• Institution: School of Diplomacy and International Relations, Seton Hall University
  • Abstract: Law Markets is a positive economic model, which treats laws as tradable goods, citizens as consumers of laws, and governments as producers of laws. This model borrows heavily from the fields of Public Choice, which models political actors as economic agents, and from New Institutional Economics, which analyzes social contracts in the presence of transaction costs. The financial fields of Efficient Markets Theory and Behavioral Finance provide tools to measure transaction costs and empirical studies to demonstrate long-term trends.
  • Topic: Economics, Government, Law
  • Author: Eric Daniels
  • Publication Date: 09-2008
  • Content Type: Journal Article
  • Journal: The Objective Standard
  • Institution: The Objective Standard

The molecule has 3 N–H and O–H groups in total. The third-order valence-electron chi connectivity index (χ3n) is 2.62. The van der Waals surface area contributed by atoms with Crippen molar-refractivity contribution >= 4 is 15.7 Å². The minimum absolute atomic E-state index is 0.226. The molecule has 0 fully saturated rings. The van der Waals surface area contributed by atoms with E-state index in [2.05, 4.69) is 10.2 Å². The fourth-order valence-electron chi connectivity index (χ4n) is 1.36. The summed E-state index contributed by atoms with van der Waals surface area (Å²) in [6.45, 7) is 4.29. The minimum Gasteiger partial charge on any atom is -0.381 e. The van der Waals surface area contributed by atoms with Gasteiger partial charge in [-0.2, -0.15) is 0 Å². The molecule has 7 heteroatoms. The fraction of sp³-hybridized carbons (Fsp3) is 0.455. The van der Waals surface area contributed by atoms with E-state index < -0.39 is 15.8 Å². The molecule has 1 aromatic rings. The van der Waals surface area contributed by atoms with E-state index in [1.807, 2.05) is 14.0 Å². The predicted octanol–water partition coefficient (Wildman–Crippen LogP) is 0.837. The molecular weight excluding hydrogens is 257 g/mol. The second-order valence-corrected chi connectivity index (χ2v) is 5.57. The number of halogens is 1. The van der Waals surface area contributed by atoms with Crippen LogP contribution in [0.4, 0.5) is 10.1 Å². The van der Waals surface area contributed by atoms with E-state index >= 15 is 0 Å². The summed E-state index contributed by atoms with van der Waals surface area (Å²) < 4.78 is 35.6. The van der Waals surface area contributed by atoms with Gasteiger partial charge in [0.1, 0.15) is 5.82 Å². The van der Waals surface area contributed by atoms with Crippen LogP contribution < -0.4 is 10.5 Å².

• Abstract: On June 23, 2005, the United States Supreme Court's acquiescence in a municipal government's use of eminent domain to advance "economic development" goals sent shockwaves across the country. When the Court announced its decision in Kelo v. City of New London, average homeowners realized that their houses could be condemned, seized, and handed over to other private parties. They wanted to know what had gone wrong, why the Constitution and Fifth Amendment had failed to protect their property rights. The crux of the decision, and the source of so much indignation, was the majority opinion of Justice John Paul Stevens, which contended that "economic development" was such a "traditional and long accepted function of government" that it fell under the rubric of "public use." If a municipality or state determined, through a "carefully considered" planning process, that taking land from one owner and giving it to another would lead to increased tax revenue, job growth, and the revitalization of depressed urban areas, the Court would allow it. If the government had to condemn private homes to meet "the diverse and always evolving needs of society," Stevens wrote, so be it. The reaction to the Kelo decision was swift and widespread. Surveys showed that 80 to 90 percent of Americans opposed the decision. Politicians from both parties spoke out against it. Such strange bedfellows as Rush Limbaugh and Ralph Nader were united in their opposition to the Court's ruling. Legislatures in more than forty states proposed and most then passed eminent domain "reforms." In the 2006 elections, nearly one dozen states considered anti-Kelo ballot initiatives, and ten such measures passed. On the one-year anniversary of the decision, President Bush issued an executive order that barred federal agencies from using eminent domain to take property for economic development purposes (even though the primary use of eminent domain is by state and local agencies). The "backlash" against the Court's Kelo decision continues today by way of reform efforts in California and other states. Public outcry notwithstanding, the Kelo decision did not represent a substantial worsening of the state of property rights in America. Rather, the Kelo decision reaffirmed decades of precedent-precedent unfortunately rooted in the origins of the American system. Nor is eminent domain the only threat to property rights in America. Even if the federal and state governments abolished eminent domain tomorrow, property rights would still be insecure, because the cause of the problem is more fundamental than law or politics. In order to identify the fundamental cause of the property rights crisis, we must observe how the American legal and political system has treated property rights over the course of the past two centuries and take note of the ideas offered in support of their rulings and regulations. In so doing, we will see that the assault on property rights in America is the result of a long chain of historical precedent moored in widespread acceptance of a particular moral philosophy.Property, Principle, and Precedent In the Revolutionary era, America's Founding Fathers argued that respect for property rights formed the very foundation of good government. For instance, Arthur Lee, a Virginia delegate to the Continental Congress, wrote that "the right of property is the guardian of every other right, and to deprive a people of this, is in fact to deprive them of their liberty." In a 1792 essay on property published in the National Gazette, James Madison expressed the importance of property to the founding generation. "Government is instituted to protect property of every sort," he explained, "this being the end of government, that alone is a just government, which impartially secures to every man, whatever is his own." Despite this prevalent attitude-along with the strong protections for property contained in the United States Constitution's contracts clause, ex post facto clause, and the prohibition of state interference with currency-the founders accepted the idea that the power of eminent domain, the power to forcibly wrest property from private individuals, was a legitimate power of sovereignty resting in all governments. Although the founders held that the "despotic power" of eminent domain should be limited to taking property for "public use," and that the victims of such takings were due "just compensation," their acceptance of its legitimacy was the tip of a wedge. The principle that property rights are inalienable had been violated. If the government can properly take property for "public use," then property rights are not absolute, and the extent to which they can be violated depends on the meaning ascribed to "public use." From the earliest adjudication of eminent domain cases, it became clear that the term "public use" would cause problems. Although the founders intended eminent domain to be used only for public projects such as roads, 19th-century legislatures began using it to transfer property to private parties, such as mill and dam owners or canal and railroad companies, on the grounds that they were open to public use and provided wide public benefits. Add to this the fact that, during the New Deal, the Supreme Court explicitly endorsed the idea that property issues were to be determined not by reference to the principle of individual rights but by legislative majorities, and you have the foundation for all that followed. . . .